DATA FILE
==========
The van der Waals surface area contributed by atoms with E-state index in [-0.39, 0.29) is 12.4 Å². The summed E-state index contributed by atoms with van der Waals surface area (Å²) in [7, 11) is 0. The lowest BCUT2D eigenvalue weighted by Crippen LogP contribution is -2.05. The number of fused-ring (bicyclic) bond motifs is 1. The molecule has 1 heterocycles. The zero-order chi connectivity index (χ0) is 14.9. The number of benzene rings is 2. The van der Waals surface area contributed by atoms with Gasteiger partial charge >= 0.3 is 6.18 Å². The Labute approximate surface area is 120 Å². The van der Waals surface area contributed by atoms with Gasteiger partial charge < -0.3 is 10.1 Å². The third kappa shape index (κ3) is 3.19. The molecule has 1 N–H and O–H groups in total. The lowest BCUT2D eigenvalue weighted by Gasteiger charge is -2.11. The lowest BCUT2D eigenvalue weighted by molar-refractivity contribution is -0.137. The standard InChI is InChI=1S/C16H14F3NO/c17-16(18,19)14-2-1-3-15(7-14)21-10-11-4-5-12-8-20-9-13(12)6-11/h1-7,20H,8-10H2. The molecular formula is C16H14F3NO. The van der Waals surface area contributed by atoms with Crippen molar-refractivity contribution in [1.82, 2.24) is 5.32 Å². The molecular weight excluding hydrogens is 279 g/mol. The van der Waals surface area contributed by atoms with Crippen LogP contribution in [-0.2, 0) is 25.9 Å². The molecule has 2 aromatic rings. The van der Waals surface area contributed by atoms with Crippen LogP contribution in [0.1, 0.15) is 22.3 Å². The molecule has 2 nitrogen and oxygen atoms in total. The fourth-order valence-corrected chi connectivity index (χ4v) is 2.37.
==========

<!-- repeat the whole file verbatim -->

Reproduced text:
The van der Waals surface area contributed by atoms with E-state index in [-0.39, 0.29) is 12.4 Å². The summed E-state index contributed by atoms with van der Waals surface area (Å²) in [7, 11) is 0. The lowest BCUT2D eigenvalue weighted by Crippen LogP contribution is -2.05. The number of fused-ring (bicyclic) bond motifs is 1. The molecule has 1 heterocycles. The zero-order chi connectivity index (χ0) is 14.9. The number of benzene rings is 2. The van der Waals surface area contributed by atoms with Gasteiger partial charge >= 0.3 is 6.18 Å². The Labute approximate surface area is 120 Å². The van der Waals surface area contributed by atoms with Gasteiger partial charge < -0.3 is 10.1 Å². The third kappa shape index (κ3) is 3.19. The molecule has 1 N–H and O–H groups in total. The lowest BCUT2D eigenvalue weighted by Gasteiger charge is -2.11. The lowest BCUT2D eigenvalue weighted by molar-refractivity contribution is -0.137. The standard InChI is InChI=1S/C16H14F3NO/c17-16(18,19)14-2-1-3-15(7-14)21-10-11-4-5-12-8-20-9-13(12)6-11/h1-7,20H,8-10H2. The molecular formula is C16H14F3NO. The van der Waals surface area contributed by atoms with Crippen molar-refractivity contribution in [1.82, 2.24) is 5.32 Å². The molecular weight excluding hydrogens is 279 g/mol. The van der Waals surface area contributed by atoms with Crippen LogP contribution in [-0.2, 0) is 25.9 Å². The molecule has 2 aromatic rings. The van der Waals surface area contributed by atoms with Crippen LogP contribution in [0.1, 0.15) is 22.3 Å². The molecule has 2 nitrogen and oxygen atoms in total. The fourth-order valence-corrected chi connectivity index (χ4v) is 2.37.